Recent Supreme Court Ruling Shows Concept Of Punitive Damages Still Alive And Well In Tort Law

The awarding of punitive damages has been under attack for almost two decades, both by business interests and by those who argue for tort reform and a smaller role of courts in our society. The Supreme Court of the United States appeared to have put the clamp on punitive damages in 1996 when it ruled in the famous repainted car case, BMW of N. Am., Inc. v. Gore, 517 U.S. 559, 116 S. Ct. 1589, 1599, 134 L. Ed. 2d 809 (1996), and reversed an award of punitive damages on due process grounds.
 
In 2003, the Supreme Court examined the ratio that could permissibly exist between an award of punitive damages and the underlying compensatory damages. The Supreme Court in State Farm Mut. Auto. Ins. Co. v. Campbell, 538 U.S. 408, 123 S. Ct. 1513, 155 L. Ed. 2d 585 (2003), opined that seldom should the ratio between punitive damages and compensatory damages exceed a single digit. Then in 2007, the Supreme Court reversed an award of punitive damages in a tobacco case, Philip Morris USA v. Williams, 549 U.S. 346, 127 S. Ct. 1057, 166 L. Ed. 2d 940 (2007), holding that an award of punitive damages was an unconstitutional taking of property without due process if the purpose of the award was to punish a defendant for injuries that had been sustained by nonparties, such as other smokers.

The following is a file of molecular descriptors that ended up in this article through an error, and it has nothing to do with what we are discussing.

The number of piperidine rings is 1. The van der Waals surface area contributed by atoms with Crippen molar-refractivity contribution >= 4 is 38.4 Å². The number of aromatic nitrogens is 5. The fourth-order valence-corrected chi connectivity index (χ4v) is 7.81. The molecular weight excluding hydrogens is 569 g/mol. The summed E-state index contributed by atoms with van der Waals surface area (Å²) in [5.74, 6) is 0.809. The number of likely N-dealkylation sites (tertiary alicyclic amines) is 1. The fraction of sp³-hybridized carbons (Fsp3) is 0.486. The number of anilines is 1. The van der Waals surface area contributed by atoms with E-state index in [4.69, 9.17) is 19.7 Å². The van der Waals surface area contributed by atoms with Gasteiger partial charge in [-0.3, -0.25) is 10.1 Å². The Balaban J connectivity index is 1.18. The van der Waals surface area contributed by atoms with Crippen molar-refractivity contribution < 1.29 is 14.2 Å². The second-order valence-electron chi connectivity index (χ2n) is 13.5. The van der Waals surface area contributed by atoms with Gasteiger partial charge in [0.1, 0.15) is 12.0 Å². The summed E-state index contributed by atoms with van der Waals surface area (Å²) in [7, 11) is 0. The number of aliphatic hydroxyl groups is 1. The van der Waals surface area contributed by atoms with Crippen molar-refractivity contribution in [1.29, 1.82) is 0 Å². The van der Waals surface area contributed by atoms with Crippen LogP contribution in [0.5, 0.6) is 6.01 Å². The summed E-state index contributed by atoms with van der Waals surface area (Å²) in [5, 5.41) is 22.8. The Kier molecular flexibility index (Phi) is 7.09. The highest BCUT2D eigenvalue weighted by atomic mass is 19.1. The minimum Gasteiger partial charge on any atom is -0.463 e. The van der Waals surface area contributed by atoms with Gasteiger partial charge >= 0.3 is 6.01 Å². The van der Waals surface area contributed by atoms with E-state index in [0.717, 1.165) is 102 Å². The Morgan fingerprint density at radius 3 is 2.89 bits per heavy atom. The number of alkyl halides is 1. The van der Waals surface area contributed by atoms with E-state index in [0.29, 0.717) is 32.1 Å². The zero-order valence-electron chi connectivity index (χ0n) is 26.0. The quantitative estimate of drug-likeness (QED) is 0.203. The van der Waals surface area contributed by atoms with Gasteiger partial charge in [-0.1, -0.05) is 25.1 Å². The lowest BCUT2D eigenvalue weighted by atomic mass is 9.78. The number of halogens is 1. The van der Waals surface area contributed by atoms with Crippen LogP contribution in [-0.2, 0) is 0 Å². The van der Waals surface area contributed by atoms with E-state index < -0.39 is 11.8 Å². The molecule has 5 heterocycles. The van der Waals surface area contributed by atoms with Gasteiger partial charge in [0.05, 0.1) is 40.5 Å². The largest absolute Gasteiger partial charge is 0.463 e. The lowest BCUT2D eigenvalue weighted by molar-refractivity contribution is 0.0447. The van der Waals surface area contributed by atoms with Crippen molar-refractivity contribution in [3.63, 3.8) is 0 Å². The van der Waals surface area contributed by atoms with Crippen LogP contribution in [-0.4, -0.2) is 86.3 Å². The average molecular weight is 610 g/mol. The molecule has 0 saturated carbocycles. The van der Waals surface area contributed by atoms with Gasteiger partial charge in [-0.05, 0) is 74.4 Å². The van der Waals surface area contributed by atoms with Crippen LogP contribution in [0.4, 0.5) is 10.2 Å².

The reported death of punitive damages by some commentators, though, is premature. Juries in many parts of the country do not hesitate to award punitive damages, and many such awards are continuing to be upheld by appellate courts. In a recent case in Tennessee, Flax v. DaimlerChrysler Corp., 272 S.W.3d 521 (Tenn. 2008), a substantial award of punitive damages was upheld by the Tennessee Supreme Court in a very long and detailed opinion, and the U.S. Supreme Court recently denied the defendant’s petition for a writ of certiorari, DaimlerChrysler Corp. v. Flax, 129 S. Ct. 2433, 174 L. Ed. 2d 227 (U.S. 2009).
 
The facts of the case were tragic. Joshua Flax, an 8-month-old infant, was riding in a child’s safety seat in the right rear passenger seat of a 1998 Dodge Caravan in Davidson County, Tennessee, with his mother in the left rear passenger seat. The infant’s grandfather was driving the van, and another passenger was seated in the right front seat. The van was struck in the rear by a pickup truck that was traveling at an excessive speed. The velocity of the collision caused the backs of the seats of the mother, the grandfather, and the front seat passenger to yield rearward in a reclining position. The back of the head of the front seat passenger struck the forehead of Joshua Flax, fracturing Joshua’s skull and causing severe brain damage. Joshua died the next day.